"pokeweed; a strong-growing branching weed of eastern North America used in medicine and dyeing," colonial American English, from native words, possibly a confusion of similar-sounding Native American plant names; from 1630s in English as "tobacco plant," short for uppowoc (1580s), from Algonquian (Virginia) *uppowoc. Later (1708) the word is used in the sense "pokeweed," as a shortened form of puccoon, from Algonquian (Virginia) *puccoon, name of a plant used for dyeing. Native roots for "smoke" and "stain" have been proposed as the origin or origins.
"long, narrow projecting strip; something resembling the handle of a pan," 1851, from pan (n.) + handle (n.). Especially in geography, originally American English, in reference to a long, narrow strip projecting from a state or territory interposed between two other states or territories: from 1856, in reference to the spike of Virginia (now West Virginia) between Ohio and Pennsylvania. Florida, Texas, Idaho, Oklahoma, and Alaska also have them.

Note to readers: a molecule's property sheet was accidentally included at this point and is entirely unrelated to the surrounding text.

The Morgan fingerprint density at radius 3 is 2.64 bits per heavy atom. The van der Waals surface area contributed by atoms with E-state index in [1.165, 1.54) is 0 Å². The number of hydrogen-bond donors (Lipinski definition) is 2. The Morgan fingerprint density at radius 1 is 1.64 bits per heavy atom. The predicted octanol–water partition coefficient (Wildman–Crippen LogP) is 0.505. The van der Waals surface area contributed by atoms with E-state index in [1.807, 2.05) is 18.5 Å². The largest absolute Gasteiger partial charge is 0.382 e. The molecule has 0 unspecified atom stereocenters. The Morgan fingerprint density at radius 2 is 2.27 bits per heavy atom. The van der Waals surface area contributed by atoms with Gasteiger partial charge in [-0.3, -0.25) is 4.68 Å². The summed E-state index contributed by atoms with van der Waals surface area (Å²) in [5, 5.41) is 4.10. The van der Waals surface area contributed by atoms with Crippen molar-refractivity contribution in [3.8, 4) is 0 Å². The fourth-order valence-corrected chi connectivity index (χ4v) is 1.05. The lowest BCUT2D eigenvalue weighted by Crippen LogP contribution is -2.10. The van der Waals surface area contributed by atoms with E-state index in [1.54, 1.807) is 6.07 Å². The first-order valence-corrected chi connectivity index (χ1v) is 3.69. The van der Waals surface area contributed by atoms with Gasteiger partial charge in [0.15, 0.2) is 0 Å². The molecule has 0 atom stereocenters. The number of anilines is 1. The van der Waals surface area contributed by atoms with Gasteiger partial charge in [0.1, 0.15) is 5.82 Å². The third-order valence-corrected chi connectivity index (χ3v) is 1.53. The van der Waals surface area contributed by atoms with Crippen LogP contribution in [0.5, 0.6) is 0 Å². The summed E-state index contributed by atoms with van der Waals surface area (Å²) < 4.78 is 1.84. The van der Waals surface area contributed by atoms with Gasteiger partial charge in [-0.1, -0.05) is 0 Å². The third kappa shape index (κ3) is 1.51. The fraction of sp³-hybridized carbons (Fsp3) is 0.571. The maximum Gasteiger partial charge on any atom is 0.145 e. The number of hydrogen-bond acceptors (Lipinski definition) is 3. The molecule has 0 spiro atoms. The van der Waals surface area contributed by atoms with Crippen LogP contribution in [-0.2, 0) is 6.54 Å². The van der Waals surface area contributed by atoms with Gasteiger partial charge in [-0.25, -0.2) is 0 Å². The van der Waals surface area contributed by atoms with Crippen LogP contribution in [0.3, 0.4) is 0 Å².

Meaning "an act of begging" is attested from 1849, perhaps from notion of an arm stuck out like a panhandle, or of one who handles a (beggar's) pan.